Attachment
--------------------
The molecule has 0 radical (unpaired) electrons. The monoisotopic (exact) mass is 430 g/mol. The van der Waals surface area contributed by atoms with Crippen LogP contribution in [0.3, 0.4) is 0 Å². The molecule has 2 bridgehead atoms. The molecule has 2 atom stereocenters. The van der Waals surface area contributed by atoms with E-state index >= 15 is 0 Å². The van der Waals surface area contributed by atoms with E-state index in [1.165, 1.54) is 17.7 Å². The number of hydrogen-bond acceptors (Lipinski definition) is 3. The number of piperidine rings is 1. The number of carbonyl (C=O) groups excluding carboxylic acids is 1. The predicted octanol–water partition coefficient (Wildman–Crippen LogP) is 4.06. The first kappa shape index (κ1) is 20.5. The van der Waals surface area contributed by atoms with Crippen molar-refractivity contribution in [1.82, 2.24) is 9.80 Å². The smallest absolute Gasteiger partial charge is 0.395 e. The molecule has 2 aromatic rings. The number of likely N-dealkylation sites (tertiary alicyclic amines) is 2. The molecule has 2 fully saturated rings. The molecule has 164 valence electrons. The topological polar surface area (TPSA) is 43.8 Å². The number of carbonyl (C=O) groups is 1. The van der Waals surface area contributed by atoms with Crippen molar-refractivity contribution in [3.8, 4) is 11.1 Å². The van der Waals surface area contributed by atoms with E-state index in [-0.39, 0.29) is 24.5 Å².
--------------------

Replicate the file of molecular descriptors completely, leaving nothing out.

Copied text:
The molecule has 0 radical (unpaired) electrons. The monoisotopic (exact) mass is 430 g/mol. The van der Waals surface area contributed by atoms with Crippen LogP contribution in [0.3, 0.4) is 0 Å². The molecule has 2 bridgehead atoms. The molecule has 2 atom stereocenters. The van der Waals surface area contributed by atoms with E-state index >= 15 is 0 Å². The van der Waals surface area contributed by atoms with E-state index in [1.165, 1.54) is 17.7 Å². The number of hydrogen-bond acceptors (Lipinski definition) is 3. The number of piperidine rings is 1. The number of carbonyl (C=O) groups excluding carboxylic acids is 1. The predicted octanol–water partition coefficient (Wildman–Crippen LogP) is 4.06. The first kappa shape index (κ1) is 20.5. The van der Waals surface area contributed by atoms with Crippen molar-refractivity contribution in [1.82, 2.24) is 9.80 Å². The smallest absolute Gasteiger partial charge is 0.395 e. The molecule has 2 aromatic rings. The number of likely N-dealkylation sites (tertiary alicyclic amines) is 2. The molecule has 2 fully saturated rings. The molecule has 164 valence electrons. The topological polar surface area (TPSA) is 43.8 Å². The number of carbonyl (C=O) groups is 1. The van der Waals surface area contributed by atoms with Crippen molar-refractivity contribution in [3.8, 4) is 11.1 Å². The van der Waals surface area contributed by atoms with E-state index in [-0.39, 0.29) is 24.5 Å².